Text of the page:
6. Invite your beach comber to come and search. My daughter immediately dove in.  mod podge beach glass sensory bin
  7. Pop them into the jar .mod podge melts sea glass counting activity
  8. After you have found them all scatter them and count. Next she hid them all and repeated every step. This is a pretty intuitive activity I wasn’t having to hover or instruct. I think I showed her the jar without any clear instructions and the rest she figured out and explored with me clicking pictures and enjoying how intent she was.mod podge melts counting beach glass sensory bin
  9. She even gave me a heart for my sea glass collection .mod podge melts make your own beach glass

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This post as mentioned above is part of a paid campaign for Mod Podge Melts with The Blueprint Social.
 
 

Ocean Sensory Tub

ocean sensory binAnyone who thinks that sensory play is just for toddlers needs to see this post.  Since making the swamp sensory tub last year my kids have asked to do another one just like it.  I didn’t mean for so long to go by but we finally got around to it and this time made it into an ocean sensory tub with blue gelatin.  Play like this is fun and simple and perfect for summer . We leave ours out covered in our yard for a day or two and observe how the gelatin changes throughout the day. Please note that we live in the PNW in warmer climates leaving it out may not be a good option.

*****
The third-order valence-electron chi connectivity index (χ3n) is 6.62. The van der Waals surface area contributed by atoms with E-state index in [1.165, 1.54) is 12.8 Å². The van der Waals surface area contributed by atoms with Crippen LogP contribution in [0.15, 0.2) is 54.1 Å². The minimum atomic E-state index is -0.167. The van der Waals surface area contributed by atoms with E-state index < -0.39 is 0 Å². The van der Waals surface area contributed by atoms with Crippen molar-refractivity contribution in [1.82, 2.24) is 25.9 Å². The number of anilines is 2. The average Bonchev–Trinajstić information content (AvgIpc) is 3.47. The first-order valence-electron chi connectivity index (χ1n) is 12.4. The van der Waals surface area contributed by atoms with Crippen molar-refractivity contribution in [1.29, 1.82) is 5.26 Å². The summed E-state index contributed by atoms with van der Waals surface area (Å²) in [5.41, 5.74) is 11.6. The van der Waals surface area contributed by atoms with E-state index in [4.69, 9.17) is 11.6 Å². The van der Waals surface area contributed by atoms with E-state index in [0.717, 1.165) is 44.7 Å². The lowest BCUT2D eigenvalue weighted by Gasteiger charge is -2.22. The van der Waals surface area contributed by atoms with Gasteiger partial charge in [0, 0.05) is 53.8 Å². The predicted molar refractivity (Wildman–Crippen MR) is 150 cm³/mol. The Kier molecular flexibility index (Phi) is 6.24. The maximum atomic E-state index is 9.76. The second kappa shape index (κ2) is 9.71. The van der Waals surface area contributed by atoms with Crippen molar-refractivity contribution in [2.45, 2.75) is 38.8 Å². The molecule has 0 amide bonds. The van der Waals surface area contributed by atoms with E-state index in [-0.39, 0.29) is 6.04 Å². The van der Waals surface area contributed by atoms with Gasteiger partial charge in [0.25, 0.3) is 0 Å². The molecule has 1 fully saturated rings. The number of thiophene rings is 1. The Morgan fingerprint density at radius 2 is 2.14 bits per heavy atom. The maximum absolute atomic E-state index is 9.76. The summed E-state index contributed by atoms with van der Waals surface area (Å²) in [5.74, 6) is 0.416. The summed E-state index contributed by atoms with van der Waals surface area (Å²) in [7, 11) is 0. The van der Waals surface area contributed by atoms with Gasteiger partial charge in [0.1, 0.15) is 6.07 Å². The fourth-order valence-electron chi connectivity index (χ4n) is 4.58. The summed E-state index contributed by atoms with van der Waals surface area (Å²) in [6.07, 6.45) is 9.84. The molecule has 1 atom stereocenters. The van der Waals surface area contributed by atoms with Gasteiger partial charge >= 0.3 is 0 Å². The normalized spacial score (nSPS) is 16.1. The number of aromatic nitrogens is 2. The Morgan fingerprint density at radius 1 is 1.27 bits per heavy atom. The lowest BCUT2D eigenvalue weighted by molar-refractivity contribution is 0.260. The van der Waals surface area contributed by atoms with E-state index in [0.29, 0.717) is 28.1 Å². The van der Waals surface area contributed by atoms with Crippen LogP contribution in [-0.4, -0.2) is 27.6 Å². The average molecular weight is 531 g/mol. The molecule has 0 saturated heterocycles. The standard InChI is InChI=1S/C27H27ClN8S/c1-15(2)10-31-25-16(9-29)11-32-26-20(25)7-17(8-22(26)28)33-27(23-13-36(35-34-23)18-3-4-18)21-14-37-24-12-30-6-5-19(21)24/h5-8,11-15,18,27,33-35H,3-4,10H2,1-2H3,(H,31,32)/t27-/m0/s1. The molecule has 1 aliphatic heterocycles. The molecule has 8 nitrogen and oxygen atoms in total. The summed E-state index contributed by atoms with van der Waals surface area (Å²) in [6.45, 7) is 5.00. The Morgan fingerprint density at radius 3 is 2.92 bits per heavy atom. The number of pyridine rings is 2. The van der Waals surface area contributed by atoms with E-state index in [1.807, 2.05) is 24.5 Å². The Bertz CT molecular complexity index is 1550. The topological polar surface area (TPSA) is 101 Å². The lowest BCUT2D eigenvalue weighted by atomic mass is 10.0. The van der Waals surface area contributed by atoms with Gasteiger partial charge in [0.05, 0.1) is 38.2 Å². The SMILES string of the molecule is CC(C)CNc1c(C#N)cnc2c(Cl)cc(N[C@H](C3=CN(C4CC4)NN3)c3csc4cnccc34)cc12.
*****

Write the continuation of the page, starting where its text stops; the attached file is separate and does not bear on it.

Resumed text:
1. Gather your materials. You will need a container to make the gelatin in, a large container to play in, some fun sea animals and glass pebbles, plain gelatin ( I used 5 boxes) and some blue food coloring. You will also need a little bowl, scissors, many cups of water and a pot or kettle for the boiling water.ocean sensory play for kids